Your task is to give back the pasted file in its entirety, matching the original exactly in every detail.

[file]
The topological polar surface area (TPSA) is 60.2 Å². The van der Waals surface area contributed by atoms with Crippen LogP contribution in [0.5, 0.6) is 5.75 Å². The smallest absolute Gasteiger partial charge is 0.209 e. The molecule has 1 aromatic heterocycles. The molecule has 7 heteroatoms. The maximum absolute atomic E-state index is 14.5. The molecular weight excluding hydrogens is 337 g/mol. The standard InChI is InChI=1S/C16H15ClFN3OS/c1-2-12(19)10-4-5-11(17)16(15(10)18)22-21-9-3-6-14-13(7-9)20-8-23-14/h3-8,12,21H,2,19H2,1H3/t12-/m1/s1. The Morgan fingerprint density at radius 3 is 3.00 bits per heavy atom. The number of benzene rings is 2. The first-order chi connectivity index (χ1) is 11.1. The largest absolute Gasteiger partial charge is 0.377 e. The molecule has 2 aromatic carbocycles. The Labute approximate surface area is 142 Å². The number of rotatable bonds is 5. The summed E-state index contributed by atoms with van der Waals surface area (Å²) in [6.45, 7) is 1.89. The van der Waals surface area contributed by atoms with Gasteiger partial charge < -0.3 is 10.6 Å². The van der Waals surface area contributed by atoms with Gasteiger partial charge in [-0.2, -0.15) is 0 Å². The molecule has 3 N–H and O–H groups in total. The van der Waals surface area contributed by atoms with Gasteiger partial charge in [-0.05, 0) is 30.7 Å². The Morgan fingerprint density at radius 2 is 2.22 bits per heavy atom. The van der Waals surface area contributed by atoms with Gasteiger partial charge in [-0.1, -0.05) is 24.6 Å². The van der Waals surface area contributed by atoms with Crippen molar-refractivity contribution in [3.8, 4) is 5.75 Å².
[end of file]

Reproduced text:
The topological polar surface area (TPSA) is 60.2 Å². The van der Waals surface area contributed by atoms with Crippen LogP contribution in [0.5, 0.6) is 5.75 Å². The smallest absolute Gasteiger partial charge is 0.209 e. The molecule has 1 aromatic heterocycles. The molecule has 7 heteroatoms. The maximum absolute atomic E-state index is 14.5. The molecular weight excluding hydrogens is 337 g/mol. The standard InChI is InChI=1S/C16H15ClFN3OS/c1-2-12(19)10-4-5-11(17)16(15(10)18)22-21-9-3-6-14-13(7-9)20-8-23-14/h3-8,12,21H,2,19H2,1H3/t12-/m1/s1. The Morgan fingerprint density at radius 3 is 3.00 bits per heavy atom. The number of benzene rings is 2. The first-order chi connectivity index (χ1) is 11.1. The largest absolute Gasteiger partial charge is 0.377 e. The molecule has 2 aromatic carbocycles. The Labute approximate surface area is 142 Å². The number of rotatable bonds is 5. The summed E-state index contributed by atoms with van der Waals surface area (Å²) in [6.45, 7) is 1.89. The van der Waals surface area contributed by atoms with Gasteiger partial charge < -0.3 is 10.6 Å². The van der Waals surface area contributed by atoms with Gasteiger partial charge in [-0.2, -0.15) is 0 Å². The molecule has 3 N–H and O–H groups in total. The van der Waals surface area contributed by atoms with Gasteiger partial charge in [-0.05, 0) is 30.7 Å². The Morgan fingerprint density at radius 2 is 2.22 bits per heavy atom. The van der Waals surface area contributed by atoms with Gasteiger partial charge in [-0.1, -0.05) is 24.6 Å². The van der Waals surface area contributed by atoms with Crippen molar-refractivity contribution in [3.8, 4) is 5.75 Å².